Consider an Euler discretization of the diffusion with discretization , and write the associated transition over unit time as . Then we define, for

The predictor is which corresponds to the Euler approximation of the distribution associated to . The filter is

Let . Throughout the article, it is assumed that there exists a Markov kernel such that for any , :

This can be done by the coupling scheme used in [14] for example and is the one used in this article. We will use the notation as an exchangeable notation for .

We note the following (the proof is in Appendix A.1), which verifies that (1) will hold in our context.

Proposition 2.1.

For any ,

2.4 Strategy

We will now detail how one can obtain (as in Section 2.2) via unbiased estimates of and of , and fixed. This idea is based upon finding biased but consistent (in the Monte Carlo sample size) estimates of and . Our strategy is as follows. Let , be an increasing sequence of positive integers, with . Let (resp. ) be a Monte Carlo (type) estimate of (resp. ), of samples. By the consistency of the approximations, almost surely, we have

We do not require that or that and we use the convention , . Below we explain how the estimates of and can be used to obtain unbiased estimates of and of , hence the random variables (as in Section 2.2). Suppose that one has a positive probability mass function on . Define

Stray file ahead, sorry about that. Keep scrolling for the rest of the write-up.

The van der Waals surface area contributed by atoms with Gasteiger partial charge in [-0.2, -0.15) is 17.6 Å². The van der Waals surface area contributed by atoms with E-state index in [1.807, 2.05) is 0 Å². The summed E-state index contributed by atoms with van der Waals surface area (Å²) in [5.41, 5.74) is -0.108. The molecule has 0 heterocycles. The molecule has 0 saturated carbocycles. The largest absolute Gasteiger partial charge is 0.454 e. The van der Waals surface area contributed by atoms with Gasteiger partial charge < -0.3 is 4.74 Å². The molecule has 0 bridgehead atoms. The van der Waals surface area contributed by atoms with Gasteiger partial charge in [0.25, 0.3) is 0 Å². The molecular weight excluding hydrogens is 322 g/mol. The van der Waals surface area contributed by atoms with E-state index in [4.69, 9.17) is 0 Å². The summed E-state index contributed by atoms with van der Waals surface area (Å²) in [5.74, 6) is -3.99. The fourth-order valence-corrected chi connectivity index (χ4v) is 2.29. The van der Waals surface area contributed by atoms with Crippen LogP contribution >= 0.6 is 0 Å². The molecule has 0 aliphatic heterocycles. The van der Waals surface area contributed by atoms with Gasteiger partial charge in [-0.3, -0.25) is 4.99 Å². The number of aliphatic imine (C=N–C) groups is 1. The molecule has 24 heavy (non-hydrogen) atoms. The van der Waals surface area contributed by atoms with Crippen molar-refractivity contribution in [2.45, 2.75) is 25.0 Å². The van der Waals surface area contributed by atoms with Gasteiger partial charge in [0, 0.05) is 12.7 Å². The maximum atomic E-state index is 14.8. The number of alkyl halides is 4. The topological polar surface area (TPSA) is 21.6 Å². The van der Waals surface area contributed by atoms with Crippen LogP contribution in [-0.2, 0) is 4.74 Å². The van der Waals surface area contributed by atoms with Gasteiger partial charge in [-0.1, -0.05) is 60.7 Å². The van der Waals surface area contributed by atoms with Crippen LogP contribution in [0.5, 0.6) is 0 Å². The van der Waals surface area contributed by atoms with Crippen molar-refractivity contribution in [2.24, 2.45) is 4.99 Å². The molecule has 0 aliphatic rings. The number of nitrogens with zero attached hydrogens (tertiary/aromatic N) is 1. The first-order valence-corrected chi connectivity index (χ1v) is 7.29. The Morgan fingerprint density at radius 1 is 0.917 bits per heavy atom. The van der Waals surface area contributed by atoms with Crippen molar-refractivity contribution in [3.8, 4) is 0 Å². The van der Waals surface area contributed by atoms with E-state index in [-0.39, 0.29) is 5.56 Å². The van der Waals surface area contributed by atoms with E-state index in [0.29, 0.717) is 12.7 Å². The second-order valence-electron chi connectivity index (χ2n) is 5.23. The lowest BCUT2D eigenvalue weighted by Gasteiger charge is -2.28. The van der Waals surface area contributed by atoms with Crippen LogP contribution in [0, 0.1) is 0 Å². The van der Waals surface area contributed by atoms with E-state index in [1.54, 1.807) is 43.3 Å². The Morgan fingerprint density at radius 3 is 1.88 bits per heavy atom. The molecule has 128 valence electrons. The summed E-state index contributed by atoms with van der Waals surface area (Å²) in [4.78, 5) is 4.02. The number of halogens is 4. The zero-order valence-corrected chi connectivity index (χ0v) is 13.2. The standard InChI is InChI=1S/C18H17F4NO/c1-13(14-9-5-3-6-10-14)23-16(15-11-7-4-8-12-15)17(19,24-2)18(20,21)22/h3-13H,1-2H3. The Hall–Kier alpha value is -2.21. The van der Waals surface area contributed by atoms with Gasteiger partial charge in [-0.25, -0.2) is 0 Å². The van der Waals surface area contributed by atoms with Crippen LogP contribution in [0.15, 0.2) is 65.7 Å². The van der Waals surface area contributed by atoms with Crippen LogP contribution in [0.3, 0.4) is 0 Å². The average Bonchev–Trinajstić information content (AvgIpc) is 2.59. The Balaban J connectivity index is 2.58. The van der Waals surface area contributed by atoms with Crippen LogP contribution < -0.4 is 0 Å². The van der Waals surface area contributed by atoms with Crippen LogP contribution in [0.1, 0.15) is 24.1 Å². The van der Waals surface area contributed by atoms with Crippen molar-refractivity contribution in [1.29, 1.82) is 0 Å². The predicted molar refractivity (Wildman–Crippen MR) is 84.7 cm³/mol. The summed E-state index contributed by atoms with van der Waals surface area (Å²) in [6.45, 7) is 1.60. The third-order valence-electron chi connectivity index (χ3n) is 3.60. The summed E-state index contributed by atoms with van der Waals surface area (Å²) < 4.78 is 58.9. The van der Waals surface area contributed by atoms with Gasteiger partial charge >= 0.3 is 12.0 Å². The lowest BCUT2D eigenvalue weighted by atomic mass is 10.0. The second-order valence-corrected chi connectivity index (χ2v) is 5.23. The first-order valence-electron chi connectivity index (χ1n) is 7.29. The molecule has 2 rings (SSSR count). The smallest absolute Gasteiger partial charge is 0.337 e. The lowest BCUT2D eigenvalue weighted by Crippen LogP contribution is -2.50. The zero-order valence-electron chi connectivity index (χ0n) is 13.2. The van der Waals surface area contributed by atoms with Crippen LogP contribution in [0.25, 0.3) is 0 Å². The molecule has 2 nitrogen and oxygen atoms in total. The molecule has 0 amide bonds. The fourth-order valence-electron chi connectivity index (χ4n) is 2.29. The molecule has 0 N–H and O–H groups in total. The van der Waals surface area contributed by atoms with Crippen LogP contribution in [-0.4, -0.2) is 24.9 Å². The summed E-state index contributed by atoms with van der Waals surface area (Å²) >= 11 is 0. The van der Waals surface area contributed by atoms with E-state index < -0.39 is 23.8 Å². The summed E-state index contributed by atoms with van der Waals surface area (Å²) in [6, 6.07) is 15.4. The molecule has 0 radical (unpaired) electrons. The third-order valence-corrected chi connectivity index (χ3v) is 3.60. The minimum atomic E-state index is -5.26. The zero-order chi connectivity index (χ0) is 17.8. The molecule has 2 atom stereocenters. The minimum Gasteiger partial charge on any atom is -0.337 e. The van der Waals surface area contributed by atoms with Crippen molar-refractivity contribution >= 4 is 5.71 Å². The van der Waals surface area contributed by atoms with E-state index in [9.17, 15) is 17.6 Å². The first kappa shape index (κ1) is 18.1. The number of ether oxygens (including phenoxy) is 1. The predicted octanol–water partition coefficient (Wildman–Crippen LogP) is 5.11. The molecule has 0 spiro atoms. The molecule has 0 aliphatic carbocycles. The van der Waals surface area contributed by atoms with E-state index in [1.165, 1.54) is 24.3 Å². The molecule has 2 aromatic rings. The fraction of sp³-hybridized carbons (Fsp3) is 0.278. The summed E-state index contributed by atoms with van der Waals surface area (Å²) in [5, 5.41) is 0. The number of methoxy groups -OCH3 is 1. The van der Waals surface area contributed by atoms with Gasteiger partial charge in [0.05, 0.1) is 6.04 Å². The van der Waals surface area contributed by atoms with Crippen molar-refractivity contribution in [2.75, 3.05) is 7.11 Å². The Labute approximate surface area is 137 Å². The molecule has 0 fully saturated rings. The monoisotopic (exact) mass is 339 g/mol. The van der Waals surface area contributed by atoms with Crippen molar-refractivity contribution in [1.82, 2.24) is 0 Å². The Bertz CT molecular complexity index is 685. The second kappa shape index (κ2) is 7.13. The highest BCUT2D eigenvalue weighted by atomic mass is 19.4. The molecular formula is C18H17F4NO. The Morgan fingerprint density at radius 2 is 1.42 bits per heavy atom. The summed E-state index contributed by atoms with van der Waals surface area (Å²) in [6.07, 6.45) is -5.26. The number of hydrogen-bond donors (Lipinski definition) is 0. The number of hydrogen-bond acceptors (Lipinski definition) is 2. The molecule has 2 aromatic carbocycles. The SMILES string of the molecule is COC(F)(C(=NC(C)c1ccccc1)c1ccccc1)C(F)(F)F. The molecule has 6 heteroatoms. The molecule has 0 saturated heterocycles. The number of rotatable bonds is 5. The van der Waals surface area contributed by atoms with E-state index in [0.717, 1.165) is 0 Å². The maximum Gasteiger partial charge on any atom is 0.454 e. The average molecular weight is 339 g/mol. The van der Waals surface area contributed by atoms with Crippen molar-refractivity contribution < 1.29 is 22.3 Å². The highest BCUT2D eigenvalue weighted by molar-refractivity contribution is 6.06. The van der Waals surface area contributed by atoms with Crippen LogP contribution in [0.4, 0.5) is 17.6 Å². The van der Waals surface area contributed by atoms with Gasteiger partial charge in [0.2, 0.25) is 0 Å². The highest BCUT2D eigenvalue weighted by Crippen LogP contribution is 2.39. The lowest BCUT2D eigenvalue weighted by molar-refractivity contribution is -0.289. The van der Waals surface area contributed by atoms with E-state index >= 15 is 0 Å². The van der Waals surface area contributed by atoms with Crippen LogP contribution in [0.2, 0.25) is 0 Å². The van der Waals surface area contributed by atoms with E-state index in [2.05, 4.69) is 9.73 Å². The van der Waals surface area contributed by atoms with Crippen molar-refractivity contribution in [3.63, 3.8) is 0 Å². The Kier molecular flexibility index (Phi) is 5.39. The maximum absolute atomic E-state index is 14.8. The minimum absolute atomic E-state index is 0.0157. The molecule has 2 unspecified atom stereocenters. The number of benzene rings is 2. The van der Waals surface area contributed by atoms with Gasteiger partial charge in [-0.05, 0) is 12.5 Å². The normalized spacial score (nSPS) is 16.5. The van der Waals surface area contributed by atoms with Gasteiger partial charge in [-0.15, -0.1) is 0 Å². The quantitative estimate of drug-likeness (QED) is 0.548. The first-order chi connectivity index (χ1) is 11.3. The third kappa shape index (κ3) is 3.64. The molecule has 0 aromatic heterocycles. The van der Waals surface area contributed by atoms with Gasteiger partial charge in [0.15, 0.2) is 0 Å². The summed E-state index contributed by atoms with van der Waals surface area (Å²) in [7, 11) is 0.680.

Now set , where is sampled according to . Again using [17, Theorem 3], we have that

For each , has finite variance provided one has

(6)

The main objective is now to consider how one can compute and . We will comment on the various aspects of the approach in Section 2.5.

2.4.1 Approximating

We will now build a procedure, based upon particle filters, to approximate which will use samples. First we explain the PF with a fixed number of particles . The objective of PFs is to recursively in approximate . Let , and and define the probability measure:

Note that for any , . The PF at time has law:

where

The PF is summarized in Algorithm 1.

  1. Initialization: For sample from . Set .

  2. Resampling and Sampling: For sample from . Set and return to the start of 2.

Algorithm 1 A Particle Filter with a fixed number of samples .

To form our approximation of with samples, we run the PF as described above with samples. To form the approximation with samples, we run a PF independently of the first PF with samples and so on, for any (i.e. with samples). For a given , the joint law of the simulated samples is

where . Expectations w.r.t.  will be written . Define now the notation

Here are generated from the first PF, independently from the second and so on. The procedure for sampling, in order to compute (7) is summarized in Algorithm 2. The approximation of is finally

(7)

We remark that the strategy of running a CPF with samples and then running an additional one with would not suffice and lead to biased estimator, hence the strategy adopted,

  1. Initialization: Run Algorithm 1 with samples. Set . If stop; otherwise go to 2.